Idealism and Theory vs. Practicality and Action ThemeTracker
Idealism and Theory vs. Practicality and Action Quotes in The Hungry Tide
"What he wanted was to build a new society, a new kind of country. It would be a country run by cooperatives, he said. Here people wouldn't exploit each other and everyone would have a share in the land.
But these elements of an ordinary rural existence did not entirely conceal the fact that life in Lusibari was lived at the sufferance of a single feature of its topography. This was its bãdh, the tall embankment that encircled its perimeter, holding back the twice-daily flood.
There is nothing I can do to stop what lies ahead. But I was once a writer; perhaps I can make sure at least that what happened here leaves some trace, some hold upon the memory of the world. The thought of this, along with the fear that preceded it, has made it possible for me to do what I have not been able to do for the last thirty years—to put my pen to paper again.
It shamed them to think that this man—a foreigner, a burra sahib, a rich capitalist—had taken it upon himself to address the issue of rural poverty when they themselves, despite all their radical talk, had scarcely any knowledge of life outside the city.
But for these women the imagining of early widowhood was not a wasted effort: the hazards of life in the tide country were so great; so many perished in their youth, men especially, that almost without exception the fate that they had prepared themselves for did indeed befall them.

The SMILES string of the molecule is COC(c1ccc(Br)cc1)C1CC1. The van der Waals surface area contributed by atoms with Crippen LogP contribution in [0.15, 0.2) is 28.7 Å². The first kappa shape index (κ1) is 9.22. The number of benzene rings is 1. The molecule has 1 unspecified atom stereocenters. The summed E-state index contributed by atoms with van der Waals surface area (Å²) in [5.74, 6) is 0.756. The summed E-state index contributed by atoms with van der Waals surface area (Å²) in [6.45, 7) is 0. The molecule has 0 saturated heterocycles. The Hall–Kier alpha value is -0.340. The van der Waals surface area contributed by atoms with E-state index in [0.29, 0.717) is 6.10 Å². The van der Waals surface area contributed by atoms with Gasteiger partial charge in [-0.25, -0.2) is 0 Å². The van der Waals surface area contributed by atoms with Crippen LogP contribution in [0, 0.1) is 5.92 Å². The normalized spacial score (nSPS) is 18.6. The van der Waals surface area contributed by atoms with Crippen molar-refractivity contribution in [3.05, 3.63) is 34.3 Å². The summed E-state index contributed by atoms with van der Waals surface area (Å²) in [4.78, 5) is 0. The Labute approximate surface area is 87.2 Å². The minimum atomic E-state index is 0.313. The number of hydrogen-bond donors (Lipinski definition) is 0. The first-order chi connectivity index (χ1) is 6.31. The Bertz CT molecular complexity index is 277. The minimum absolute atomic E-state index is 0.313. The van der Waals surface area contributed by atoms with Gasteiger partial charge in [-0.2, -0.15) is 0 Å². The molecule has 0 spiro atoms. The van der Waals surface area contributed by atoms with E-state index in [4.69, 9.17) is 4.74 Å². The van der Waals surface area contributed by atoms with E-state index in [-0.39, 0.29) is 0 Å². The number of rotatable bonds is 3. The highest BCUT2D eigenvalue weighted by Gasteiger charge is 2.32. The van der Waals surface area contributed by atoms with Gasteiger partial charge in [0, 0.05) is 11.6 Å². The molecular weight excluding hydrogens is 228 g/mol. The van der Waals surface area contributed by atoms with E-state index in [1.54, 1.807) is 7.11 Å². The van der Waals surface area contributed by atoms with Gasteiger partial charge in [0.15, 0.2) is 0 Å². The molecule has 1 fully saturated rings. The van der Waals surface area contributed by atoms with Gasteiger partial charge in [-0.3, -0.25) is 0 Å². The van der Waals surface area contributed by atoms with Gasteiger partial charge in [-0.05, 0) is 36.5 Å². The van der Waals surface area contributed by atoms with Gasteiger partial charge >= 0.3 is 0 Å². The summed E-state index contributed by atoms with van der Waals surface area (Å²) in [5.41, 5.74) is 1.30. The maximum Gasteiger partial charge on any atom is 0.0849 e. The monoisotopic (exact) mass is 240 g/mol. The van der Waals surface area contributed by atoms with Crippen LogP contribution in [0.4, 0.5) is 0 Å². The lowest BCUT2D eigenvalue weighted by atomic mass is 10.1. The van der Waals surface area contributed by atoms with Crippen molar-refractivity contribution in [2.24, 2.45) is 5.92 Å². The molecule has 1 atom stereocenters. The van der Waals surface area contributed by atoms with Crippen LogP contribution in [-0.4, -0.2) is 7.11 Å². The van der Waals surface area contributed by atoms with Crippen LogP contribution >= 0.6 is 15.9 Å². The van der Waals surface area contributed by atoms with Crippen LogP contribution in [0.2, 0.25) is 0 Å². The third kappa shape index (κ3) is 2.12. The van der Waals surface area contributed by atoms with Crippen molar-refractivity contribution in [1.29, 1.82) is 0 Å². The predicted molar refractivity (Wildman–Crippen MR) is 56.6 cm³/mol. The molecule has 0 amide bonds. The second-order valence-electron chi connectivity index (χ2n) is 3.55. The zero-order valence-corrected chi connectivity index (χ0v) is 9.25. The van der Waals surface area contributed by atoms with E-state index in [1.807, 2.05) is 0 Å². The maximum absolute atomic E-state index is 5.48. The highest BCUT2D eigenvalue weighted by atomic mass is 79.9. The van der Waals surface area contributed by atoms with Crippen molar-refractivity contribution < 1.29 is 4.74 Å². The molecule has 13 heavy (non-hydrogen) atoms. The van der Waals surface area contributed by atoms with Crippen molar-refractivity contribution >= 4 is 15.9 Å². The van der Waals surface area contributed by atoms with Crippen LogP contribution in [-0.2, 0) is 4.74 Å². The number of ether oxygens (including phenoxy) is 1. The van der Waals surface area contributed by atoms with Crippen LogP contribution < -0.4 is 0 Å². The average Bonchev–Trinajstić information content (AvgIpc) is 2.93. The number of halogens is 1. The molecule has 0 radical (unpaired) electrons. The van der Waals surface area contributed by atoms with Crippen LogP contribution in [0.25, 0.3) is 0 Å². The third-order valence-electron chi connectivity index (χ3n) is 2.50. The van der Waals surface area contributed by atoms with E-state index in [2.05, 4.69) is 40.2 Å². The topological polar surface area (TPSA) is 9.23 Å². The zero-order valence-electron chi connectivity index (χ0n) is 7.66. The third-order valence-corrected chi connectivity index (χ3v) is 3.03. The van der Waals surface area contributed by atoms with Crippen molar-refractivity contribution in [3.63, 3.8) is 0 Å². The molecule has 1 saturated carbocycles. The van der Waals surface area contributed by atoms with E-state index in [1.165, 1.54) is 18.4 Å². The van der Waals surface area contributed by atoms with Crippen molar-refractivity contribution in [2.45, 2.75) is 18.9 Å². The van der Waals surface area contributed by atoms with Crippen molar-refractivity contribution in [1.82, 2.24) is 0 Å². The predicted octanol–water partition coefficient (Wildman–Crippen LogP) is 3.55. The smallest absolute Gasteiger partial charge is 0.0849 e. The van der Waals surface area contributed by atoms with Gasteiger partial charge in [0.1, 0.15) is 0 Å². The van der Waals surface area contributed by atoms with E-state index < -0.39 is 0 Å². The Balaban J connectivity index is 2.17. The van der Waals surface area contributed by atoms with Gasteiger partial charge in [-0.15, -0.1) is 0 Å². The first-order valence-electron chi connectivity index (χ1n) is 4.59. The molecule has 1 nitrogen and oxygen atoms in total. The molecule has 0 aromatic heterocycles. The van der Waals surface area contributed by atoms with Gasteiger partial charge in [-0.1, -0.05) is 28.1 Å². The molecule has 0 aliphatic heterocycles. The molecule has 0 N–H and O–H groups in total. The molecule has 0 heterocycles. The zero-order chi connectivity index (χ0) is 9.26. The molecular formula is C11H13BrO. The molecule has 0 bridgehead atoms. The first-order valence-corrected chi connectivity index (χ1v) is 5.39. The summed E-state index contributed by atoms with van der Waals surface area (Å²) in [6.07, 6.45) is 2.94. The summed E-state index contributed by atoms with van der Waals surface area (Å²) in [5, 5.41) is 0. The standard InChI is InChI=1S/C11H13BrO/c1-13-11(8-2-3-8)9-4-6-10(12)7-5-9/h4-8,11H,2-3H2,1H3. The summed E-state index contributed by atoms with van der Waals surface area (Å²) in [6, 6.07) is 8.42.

"Why else?" she said. "Because there's a lot of money in prawns and the traders had paid off the politicians. What do they care—or the politicians, for that matter? It's people like us who're going to suffer and it's up to us to think ahead."
I felt something change within me: how astonishing it was that I, an aging, bookish schoolmaster, should live to see this, an experiment, imagined not by those with learning and power, but by those without!
I was tempted to tell him what I thought of him, but it struck me with great force that I had no business to be self-righteous about these matters. Nilima—she had achieved a great deal. What had I done? What was the work of my life? I tried to find an answer but none would come to mind.
"Nirmal, you have no idea of what it takes to do anything practical," she said. "You live in a dream world—a haze of poetry and fuzzy ideas about revolution. To build something is not the same as dreaming it. Building is always a matter of well-chosen compromises."
The sight was almost unbearable for me at the moment; I felt myself torn between my wife and the woman who had become the muse I'd never had; between the quiet persistence of everyday change and the heady excitement of revolution—between prose and poetry.
Most haunting of all, was I overreaching myself even in conceiving of these confusions? What had I ever done to earn the right to address such questions?
"He loved the work of Rainer Maria Rilke […] Rilke said 'life is lived in transformation,' and I think Nirmal soaked this idea into himself in the way cloth absorbs ink. To him, what Kusum stood for was the embodiment of Rilke's idea of transformation."
"Yes," said Nilima. "Making us build it was probably the most important thing he did in his whole life. You can see the proof of that today. But if you'd told him that, he'd have laughed. He'd have said, 'It's just social service—not revolution.'"